When Mia was young, she would accompany her family on their visits to her grandmother in the hospital. For years she would visit her grandmother, yet never did she truly understand what was wrong. All her family would ever tell her was, “she’s ill.”
It wasn’t until much later that Mia learned her grandmother was in a hospital due to her lifelong struggle with mental illness. This experience led Mia to developing an interest in psychology.
It’s been years since that curiosity was sparked, and Mia DeMarco now works as the Senior Psychology Assistant at Bradley Hospital. In this position, Mia works with children anywhere from infancy to seven years old, conducting research and leading PeaceLove workshops.
In a way, Mia’s family was making a really important point about our mental health. Mental illness is just as real and serious as any other illness, and it is important that it be acknowledged as such. That being said, it is also important to give people the correct language to use when speaking about mental illness.
Mia holds pretty strong feelings on how we speak about mental health today. In fact, she leans away from the phrase “mental health” entirely.
She continues on to discuss the stigma that exists around “mental” health. “People use the word mental like, ‘That was mental!’ and they mean it as a synonym for crazy.” Mia doesn’t want a word so tangled with negative connotations to be used in a discussion about the brain. “Mental” is an abstract concept whereas “brain” is much clearer and easier to grasp. It’s just an organ. “You don’t have a mental” Mia says, “you have a brain.”
Frequently, parents of Mia’s patients will express embarrassment about being at Bradley for help. One thing Mia wants everyone to know is that there is no shame in seeking help on behalf of your brain. Bringing your child to receive mental health treatment doesn’t mean you’ve failed, or that you have done anything wrong as a parent. Making the choice to take care of your child is doing the right thing.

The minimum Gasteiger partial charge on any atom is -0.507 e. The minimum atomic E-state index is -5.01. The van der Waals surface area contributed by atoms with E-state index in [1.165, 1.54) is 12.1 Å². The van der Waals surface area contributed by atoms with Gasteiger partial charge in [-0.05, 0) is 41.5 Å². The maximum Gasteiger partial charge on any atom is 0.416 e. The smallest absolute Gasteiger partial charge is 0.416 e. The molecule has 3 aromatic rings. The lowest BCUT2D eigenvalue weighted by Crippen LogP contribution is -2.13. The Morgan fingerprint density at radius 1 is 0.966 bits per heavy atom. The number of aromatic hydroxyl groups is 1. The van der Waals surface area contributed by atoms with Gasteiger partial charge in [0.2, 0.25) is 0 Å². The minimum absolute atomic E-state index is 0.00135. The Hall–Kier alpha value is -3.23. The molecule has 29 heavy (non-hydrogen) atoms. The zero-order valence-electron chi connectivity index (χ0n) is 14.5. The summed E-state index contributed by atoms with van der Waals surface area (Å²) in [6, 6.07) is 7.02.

Mia’s relationship with PeaceLove goes back to when PeaceLove used to run workshops at Bradley. PeaceLove expanded and began training individuals to become CREATORS and hold their own expressive arts workshops. After hearing this, Mia applied to become a CREATOR. PeaceLove has created a pocket of her day to be creative. As Mia shares with me the benefits of being a CREATOR, she stands up to demonstrate the skirt she made and is wearing for our interview. Being a CREATOR has inspired her to take up art projects, and cultivate the creative side of her she forgot she had.
(Above: Artwork created during a PeaceLove expressive arts workshop led by CREATOR Mia)
While the kids she works with may be young, they get a lot out of the program. Many of the kids Mia works with have already experienced a severe amount of trauma. PeaceLove workshops offer a new, less intimidating way to talk about how they are feeling. Mia explains how a patient’s artwork shows a side of them they might not otherwise see. “Even if they don’t tell you, you can see it in their work.” Every week there are one or two kids who greatly benefit from the workshops. To Mia, this makes it all worth it. If a few kids every week take what they’ve learned in these workshops and bring it out into the world with them, it can completely change how those children will express themselves. Communication is such a valuable skill. Learning young that there are creative and productive ways to work through internal struggles is something that can open new worlds for the child.
When looking to the future, Mia has big goals for shaping the way we look at and talk about our mental health. A huge part of this is simply normalizing it. We spend all day talking to each other, but we never really talk about the way we’re feeling. Mental illness is so common, yet we feel like we can’t talk about it. Mia, along with all of us at PeaceLove, are working hard to change that.
Victoria Rose is a writer and musician from Providence, Rhode Island. firstname.lastname@example.org